Amartya Sen: Democracy Isn't 'Western'Roundup: Talking About History
"The fault, dear Brutus, is not in our stars, but in ourselves, that we are underlings." Culture too, like our stars, is often blamed for our failures. Attempts to build a better world capsize, it is alleged, in the high sea of cultural resistance. The determinism of culture is increasingly used in contemporary global discussions to generate pessimism about the feasibility of a democratic state, or of a flourishing economy, or of a tolerant society, wherever these conditions do not already obtain.
Indeed, cultural stereotyping can have great effectiveness in fixing our way of thinking. When there is an accidental correlation between cultural prejudice and social observation (no matter how casual), a theory is born, and it may refuse to die even after the chance correlation has vanished without trace. For example, labored jokes against the Irish, which have had such currency in England, had the superficial appearance of fitting well with the depressing predicament of the Irish economy when it was doing quite badly. But when the Irish economy started growing astonishingly rapidly, for many years faster than any other European economy, the cultural stereotyping and its allegedly profound economic and social relevance were not junked as sheer rubbish. Theories have lives of their own, quite defiantly of the phenomenal world that can be actually observed.
Many have observed that in the '60s South Korea and Ghana had similar income per head, whereas within 30 years the former grew to be 15 times richer than the latter. This comparative history is immensely important to study and causally analyze, but the temptation to put much of the blame on Ghanaian or African culture (as is done by as astute an observer as Samuel Huntington) calls for some resistance. Mr. Huntington closes his contrast with a spectacular formula: "South Koreans valued thrift, investment, hard work, education, organization and discipline. Ghanaians had different values. In short, cultures count." Ghanaians, and perhaps many other Africans, seem doomed to stagnate, according to this analysis.
In fact, that cultural story is extremely deceptive. There were many important differences, other than any differences in cultural predispositions, between Ghana and Korea in the 1960s. First, the class structures in the two countries were quite different, with a very much bigger--and proactive--role of business classes in Korea. Second, the politics were very different, too, with the government in South Korea eager to play a prime-moving role in initiating societal reform and economic development in a way that was not true in Ghana. Third, the close relationship between the Korean economy and Japan, on the one hand, and the U.S., on the other, made a big difference, at least in the early stages of Korean economic expansion.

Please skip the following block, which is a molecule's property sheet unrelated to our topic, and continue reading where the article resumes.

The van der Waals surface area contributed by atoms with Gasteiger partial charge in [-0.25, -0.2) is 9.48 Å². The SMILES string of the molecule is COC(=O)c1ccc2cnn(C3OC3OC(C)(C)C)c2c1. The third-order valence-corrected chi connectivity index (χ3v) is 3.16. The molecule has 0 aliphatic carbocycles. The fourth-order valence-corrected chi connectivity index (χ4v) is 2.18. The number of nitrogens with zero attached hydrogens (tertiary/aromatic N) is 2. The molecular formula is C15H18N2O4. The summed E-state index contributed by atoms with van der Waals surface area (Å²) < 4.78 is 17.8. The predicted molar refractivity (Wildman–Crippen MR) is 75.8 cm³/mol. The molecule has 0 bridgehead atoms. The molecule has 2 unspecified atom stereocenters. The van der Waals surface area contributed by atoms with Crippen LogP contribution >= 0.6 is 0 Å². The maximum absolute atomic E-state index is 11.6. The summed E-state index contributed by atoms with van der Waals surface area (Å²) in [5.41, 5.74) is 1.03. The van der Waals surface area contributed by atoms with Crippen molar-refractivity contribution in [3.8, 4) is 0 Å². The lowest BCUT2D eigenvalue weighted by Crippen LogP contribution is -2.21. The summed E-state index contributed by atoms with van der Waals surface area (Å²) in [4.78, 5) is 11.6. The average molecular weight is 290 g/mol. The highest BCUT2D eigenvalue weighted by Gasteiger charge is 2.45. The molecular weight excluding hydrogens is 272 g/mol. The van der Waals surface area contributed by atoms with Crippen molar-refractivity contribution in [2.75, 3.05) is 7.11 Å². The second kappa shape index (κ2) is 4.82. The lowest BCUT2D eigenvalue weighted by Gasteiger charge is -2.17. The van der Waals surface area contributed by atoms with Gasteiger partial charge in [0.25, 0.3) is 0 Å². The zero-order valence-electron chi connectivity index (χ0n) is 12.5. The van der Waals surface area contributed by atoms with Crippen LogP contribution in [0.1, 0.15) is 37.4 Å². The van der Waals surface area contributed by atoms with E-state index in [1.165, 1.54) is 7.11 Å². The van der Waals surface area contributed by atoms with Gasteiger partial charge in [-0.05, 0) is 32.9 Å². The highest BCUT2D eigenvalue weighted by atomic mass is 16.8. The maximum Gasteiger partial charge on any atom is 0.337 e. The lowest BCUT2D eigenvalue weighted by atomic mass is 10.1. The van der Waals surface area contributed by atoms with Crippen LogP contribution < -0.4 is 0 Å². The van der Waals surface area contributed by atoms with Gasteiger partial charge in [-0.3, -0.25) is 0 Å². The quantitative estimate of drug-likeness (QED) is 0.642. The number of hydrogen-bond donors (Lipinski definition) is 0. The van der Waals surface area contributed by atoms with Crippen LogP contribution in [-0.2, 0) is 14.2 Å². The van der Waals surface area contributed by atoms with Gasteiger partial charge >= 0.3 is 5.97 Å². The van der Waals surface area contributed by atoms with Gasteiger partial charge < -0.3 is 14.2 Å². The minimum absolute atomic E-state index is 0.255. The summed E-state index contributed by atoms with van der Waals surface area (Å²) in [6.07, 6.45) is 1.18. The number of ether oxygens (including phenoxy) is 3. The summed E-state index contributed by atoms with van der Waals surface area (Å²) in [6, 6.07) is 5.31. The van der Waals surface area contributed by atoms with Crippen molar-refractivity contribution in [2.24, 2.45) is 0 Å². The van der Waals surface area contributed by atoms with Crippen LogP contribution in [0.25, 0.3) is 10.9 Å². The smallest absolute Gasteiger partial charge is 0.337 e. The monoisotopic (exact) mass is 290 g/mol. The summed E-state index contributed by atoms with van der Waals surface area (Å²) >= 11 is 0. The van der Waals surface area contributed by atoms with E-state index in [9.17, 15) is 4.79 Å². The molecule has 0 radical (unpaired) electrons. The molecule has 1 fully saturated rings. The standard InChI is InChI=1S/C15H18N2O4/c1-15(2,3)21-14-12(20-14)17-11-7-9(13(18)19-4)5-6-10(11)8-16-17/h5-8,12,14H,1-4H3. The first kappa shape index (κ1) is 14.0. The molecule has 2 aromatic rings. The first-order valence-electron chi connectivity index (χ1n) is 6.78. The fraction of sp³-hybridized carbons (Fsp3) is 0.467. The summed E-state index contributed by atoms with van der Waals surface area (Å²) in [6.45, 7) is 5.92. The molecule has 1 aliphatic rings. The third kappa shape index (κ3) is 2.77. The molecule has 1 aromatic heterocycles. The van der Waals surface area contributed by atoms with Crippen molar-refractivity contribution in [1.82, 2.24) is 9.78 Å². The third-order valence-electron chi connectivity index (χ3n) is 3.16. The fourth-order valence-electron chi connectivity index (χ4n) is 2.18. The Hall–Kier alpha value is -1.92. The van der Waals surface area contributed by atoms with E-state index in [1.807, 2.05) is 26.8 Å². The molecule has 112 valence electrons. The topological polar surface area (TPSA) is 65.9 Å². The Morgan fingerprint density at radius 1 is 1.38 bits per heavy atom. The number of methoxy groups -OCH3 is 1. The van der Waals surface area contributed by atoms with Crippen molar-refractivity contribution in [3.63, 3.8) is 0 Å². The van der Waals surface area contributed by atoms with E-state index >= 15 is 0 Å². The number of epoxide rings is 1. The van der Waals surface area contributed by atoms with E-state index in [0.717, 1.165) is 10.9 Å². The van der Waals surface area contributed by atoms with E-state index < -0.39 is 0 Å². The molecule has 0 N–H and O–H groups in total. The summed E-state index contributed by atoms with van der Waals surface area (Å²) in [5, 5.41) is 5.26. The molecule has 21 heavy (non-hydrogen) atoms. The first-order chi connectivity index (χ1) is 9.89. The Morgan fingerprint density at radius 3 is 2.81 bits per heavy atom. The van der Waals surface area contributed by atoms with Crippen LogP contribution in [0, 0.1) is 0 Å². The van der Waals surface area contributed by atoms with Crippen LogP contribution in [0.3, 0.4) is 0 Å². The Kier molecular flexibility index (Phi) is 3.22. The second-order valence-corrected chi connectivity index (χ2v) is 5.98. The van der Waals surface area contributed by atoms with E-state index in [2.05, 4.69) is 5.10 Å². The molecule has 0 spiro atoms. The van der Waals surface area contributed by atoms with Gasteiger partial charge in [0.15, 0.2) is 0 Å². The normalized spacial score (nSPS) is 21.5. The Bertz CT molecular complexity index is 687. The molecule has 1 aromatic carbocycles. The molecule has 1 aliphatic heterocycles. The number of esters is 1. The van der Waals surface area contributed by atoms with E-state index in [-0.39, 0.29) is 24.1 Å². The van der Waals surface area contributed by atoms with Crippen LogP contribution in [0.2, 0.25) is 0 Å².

Fourth--and perhaps most important--by the 1960s South Korea had acquired a much higher literacy rate and a much more expanded school system than Ghana had. Korean massive progress in school education had been largely brought about in the post-World War II period, mainly through resolute public policy, and it could not be seen just as a reflection of cultural difference. This is not to suggest that cultural factors are irrelevant to the process of development, but they do not work in isolation from social, political and economic influences. Nor are they immutable.
The temptation of founding economic pessimism on cultural resistance is matched by the evident enchantment, even more common today, of basing political pessimism, particularly about democracy, on alleged cultural impossibilities. While it is easy enough to understand the widespread--and increasing--doubts about armed intervention allegedly aimed at jump-starting democracy in Iraq through largely foreign and military planning, it would be quite a leap from there to become skeptical of the general possibility of the emergence of democracy in any country that is currently nondemocratic. It is worth remembering that democracy has developed well enough in many countries in Asia, Africa and Latin America, and in the case of some, such as South Africa, even foreign assistance to local democratic movements (for example through economic boycott) has positively helped. ...
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John Edward Philips - 3/27/2006
When oil money made it possible to offer universal primary education in Nigeria, many of the teachers were Ghanaian.
Ghana has the disadvantage of not having its own language, but having to use English. If you looked at the percentage of people in Korea and Ghana who could use English, Ghana would win hands down. Ghana's "literacy" is measure in English while Korea's is measured in Korean.